Two new marine protected areas created on Argentina's southern coasts
The Wildlife Conservation Society applauds the Government of Argentina for creating two enormous marine protected areas in Patagonia, a region filled with majestic shorelines and abundant wildlife.
The new marine parks—Isla Pingüino Coastal Marine Park and Makenke Coastal Marine Park—were recently established by the National Congress in Argentina and will safeguard sea lions, penguins, dolphins, and other marine and coastal species.
"We commend the Government of Argentina for their conservation stewardship in creating this new network of marine protected areas," said Dr. Cristián Samper, President and CEO of the Wildlife Conservation Society. "Isla Pingüino and Makenke Coastal Marine Parks now protect vital wildlife populations for posterity and create new opportunities for Argentina's ecotourism industry."
Stretching some 80 miles south of Puerto Deseado and extending 12 miles out to sea, Isla Pingüino covers nearly 1,800 square kilometers (720 square miles) of ocean and cliff-bordered coastline. The new protected area contains large populations of South American sea lions, red-legged cormorants, and one of the largest colonies of imperial cormorants found anywhere (with more than 8,000 breeding pairs). Isla Pingüino also boasts one of the only colonies of rockhopper penguins on the coast of Patagonia.
Farther south, the Makenke Coastal Marine Park begins at the entrance of the Ría San Julián, covering almost 600 square kilometers (230 square miles) of shore and ocean. The park contains the largest colony of rare red-legged cormorants in the country. It also protects breeding colonies of the dolphin gull, a rare scavenger, and pods of the small but spectacular black and white Commerson's dolphin
Both marine protected areas are steeped in history as well as natural wonders. Charles Darwin traveled to the region now contained in Isla Pingüino in 1833, describing the wildlife he observed there during his seminal voyage aboard the HMS Beagle. Makenke Coastal Marine Park now borders the inlet of San Julian, where in 1520 Ferdinand Magellan executed and marooned a group of mutineers intent on aborting what would become the world's first circumnavigation of the globe.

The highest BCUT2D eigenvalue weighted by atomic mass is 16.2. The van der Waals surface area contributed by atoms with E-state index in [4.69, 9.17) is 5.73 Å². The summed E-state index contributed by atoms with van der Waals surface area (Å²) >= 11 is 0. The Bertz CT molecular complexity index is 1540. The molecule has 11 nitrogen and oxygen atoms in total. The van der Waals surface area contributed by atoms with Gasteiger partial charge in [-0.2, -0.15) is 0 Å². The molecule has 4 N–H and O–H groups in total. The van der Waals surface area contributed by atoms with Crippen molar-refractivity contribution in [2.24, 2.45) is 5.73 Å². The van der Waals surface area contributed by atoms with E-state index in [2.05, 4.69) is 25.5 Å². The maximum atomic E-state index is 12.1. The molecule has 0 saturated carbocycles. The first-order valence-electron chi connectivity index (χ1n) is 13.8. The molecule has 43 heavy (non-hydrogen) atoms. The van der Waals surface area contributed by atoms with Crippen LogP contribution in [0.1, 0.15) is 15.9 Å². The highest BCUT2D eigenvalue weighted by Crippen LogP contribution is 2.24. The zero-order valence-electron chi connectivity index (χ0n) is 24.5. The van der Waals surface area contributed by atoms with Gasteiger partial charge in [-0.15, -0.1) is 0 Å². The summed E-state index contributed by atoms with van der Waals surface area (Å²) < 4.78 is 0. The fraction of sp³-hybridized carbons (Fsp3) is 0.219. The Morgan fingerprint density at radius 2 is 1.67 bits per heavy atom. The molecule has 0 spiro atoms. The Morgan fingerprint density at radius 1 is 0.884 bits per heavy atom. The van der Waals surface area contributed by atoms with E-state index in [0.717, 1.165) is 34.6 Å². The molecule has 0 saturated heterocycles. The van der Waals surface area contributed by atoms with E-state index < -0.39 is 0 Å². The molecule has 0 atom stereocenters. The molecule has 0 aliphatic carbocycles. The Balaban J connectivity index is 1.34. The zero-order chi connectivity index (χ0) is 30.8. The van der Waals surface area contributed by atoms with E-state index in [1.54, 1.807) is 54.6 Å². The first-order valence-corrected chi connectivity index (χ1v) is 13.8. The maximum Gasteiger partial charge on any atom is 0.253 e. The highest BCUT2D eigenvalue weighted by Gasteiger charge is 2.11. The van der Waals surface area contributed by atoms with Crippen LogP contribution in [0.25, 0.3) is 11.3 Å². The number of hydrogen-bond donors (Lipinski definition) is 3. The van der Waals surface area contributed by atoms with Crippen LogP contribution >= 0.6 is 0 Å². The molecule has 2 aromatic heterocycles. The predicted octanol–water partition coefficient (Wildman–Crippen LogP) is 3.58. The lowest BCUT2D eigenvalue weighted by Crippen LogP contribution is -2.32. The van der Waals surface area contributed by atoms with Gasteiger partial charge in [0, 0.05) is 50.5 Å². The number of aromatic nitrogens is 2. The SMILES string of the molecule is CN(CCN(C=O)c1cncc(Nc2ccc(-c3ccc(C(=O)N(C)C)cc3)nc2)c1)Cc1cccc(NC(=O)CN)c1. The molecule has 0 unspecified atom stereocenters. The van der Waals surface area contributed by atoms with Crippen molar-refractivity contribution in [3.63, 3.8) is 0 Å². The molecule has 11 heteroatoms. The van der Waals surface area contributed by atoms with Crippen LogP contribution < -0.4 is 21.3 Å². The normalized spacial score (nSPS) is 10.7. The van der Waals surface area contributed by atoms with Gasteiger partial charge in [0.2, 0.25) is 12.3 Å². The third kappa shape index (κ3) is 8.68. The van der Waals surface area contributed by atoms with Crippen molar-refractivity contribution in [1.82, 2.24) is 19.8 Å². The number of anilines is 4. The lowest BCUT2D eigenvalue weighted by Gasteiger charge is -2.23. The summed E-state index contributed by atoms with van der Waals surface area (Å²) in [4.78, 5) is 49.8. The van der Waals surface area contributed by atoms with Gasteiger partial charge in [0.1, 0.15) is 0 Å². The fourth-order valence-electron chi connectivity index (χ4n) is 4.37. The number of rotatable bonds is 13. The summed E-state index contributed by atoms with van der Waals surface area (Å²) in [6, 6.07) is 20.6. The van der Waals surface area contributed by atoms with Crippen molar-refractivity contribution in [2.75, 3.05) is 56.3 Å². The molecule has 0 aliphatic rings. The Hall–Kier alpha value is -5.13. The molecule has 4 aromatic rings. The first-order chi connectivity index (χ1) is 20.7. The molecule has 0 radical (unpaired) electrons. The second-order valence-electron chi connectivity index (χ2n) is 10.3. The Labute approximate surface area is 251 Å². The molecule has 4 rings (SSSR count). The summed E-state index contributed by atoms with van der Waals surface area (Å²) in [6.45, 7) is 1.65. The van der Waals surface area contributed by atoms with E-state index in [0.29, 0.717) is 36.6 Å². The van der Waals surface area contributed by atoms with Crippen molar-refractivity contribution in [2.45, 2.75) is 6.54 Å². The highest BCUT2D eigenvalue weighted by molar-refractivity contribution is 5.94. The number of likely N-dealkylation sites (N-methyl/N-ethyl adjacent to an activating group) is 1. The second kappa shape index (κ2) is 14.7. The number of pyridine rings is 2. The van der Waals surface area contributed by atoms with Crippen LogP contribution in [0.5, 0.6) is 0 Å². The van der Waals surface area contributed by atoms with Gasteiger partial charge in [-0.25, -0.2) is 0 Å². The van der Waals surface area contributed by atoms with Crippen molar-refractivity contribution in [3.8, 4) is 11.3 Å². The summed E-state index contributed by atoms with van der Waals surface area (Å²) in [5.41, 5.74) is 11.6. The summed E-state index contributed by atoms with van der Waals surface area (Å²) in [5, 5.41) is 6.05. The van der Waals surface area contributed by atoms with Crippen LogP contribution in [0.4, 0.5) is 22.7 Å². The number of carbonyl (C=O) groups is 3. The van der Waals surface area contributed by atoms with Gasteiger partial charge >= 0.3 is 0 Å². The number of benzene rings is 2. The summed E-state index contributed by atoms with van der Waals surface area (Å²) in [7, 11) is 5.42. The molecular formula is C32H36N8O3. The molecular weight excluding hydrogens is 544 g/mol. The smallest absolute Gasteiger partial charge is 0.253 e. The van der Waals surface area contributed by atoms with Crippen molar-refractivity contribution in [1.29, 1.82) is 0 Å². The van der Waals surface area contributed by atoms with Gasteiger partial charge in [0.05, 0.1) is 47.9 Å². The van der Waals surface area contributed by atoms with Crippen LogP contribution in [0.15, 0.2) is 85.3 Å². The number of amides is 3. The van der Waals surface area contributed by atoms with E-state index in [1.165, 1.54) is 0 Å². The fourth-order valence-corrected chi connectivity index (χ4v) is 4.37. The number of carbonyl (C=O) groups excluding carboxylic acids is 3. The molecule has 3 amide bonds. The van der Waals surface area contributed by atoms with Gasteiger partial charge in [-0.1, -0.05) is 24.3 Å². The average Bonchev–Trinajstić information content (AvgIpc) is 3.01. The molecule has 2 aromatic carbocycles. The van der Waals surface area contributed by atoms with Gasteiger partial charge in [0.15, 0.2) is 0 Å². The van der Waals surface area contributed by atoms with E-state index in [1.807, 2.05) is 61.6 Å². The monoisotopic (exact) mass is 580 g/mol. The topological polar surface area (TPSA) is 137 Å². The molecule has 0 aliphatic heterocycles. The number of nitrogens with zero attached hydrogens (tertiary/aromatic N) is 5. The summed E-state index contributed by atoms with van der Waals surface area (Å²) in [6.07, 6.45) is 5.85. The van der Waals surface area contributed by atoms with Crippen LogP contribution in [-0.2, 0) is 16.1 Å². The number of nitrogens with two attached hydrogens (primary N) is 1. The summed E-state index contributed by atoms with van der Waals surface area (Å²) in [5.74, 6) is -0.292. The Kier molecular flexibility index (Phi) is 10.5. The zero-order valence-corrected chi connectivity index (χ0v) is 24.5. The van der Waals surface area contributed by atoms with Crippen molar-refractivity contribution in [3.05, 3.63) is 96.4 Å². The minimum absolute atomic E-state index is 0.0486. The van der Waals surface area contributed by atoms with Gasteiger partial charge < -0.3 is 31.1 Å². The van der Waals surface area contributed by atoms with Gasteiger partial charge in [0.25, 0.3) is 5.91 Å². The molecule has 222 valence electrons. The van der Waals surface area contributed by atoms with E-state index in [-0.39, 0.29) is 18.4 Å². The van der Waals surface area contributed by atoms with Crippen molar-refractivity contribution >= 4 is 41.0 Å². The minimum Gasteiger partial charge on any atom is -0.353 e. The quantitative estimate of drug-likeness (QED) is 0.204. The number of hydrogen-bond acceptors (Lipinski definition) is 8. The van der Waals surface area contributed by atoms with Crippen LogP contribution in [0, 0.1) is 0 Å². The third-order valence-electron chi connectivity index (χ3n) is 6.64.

"We commend the National Congress in Argentina for passing laws to create these new marine parks, which will protect the country's natural heritage given what will likely be an increase in development along the coast in years to come," said Dr. Julie Kunen, Director for WCS's Latin America and Caribbean Program.
Dr. Caleb McClennen, Director of WCS's Marine Program, said: "Isla Pingüino and Makenke Coastal Marine Parks continue a tradition of conservation teamwork, with organizations such as WCS providing support to the government in protecting both coastal breeding areas for mammals and birds and the marine habitats they rely upon."
Isla Pingüino and Makenke Coastal Marine Parks were made possible as a result of work conducted by Dr. Patricia Gandini, President of the National Parks Service, and Dr. Esteban Frere of the Universidad Nacional de la Patagonia Austral. Both biologists began studying the wildlife of the coast of Santa Cruz with support of WCS in 1985.
Both areas were identified as priority conservation sites by the Patagonia Coastal Zone Management Plan project, carried out by both the Wildlife Conservation Society and the Fundación Patagonia Natural with support from the Global Environmental Facility and the UNDP (United Nations Development Program). Support for the research was also provided by the Consejo Nacional de Investigaciones Científicas y Técnicas (Conicet).
WCS has been involved in the conservation of coastal Patagonia since the 1970s, beginning with Dr. Roger Payne's behavioral work on southern right whales, and continues to this day with research by WCS's Global Health Program on new threats to their survival. WCS began a long-running study on Magellanic penguins in the 1980s. That work led to conservation efforts that helped reduce the number of penguin deaths due to oil spills at sea from more than 40,000 a year to fewer than 1,000 annually, and helped move shipping lanes 30 miles offshore to avoid spills affecting seabird colonies.
WCS has also been conducting research on southern elephant seals, South American sea lions, rockhopper penguins, cormorants, gulls, terns, and other species that breed along the shores of Patagonia. These studies informed the region's first atlas of breeding seabirds, a work designed to guide management decisions on fisheries and other natural resource usage. Over the past 40 years WCS has helped Argentina transition from harvesting of coastal wildlife to a burgeoning tourism industry based on its spectacular coastal species. These two new parks are the latest addition to the country's extraordinary marine conservation effort.
WCS's efforts to help protect wildlife on the Argentine coast and sea are generously supported by the Liz Claiborne and Art Ortenberg Foundation, the Mitsubishi Corporation Foundation for the Americas, the Waitt Foundation, and others.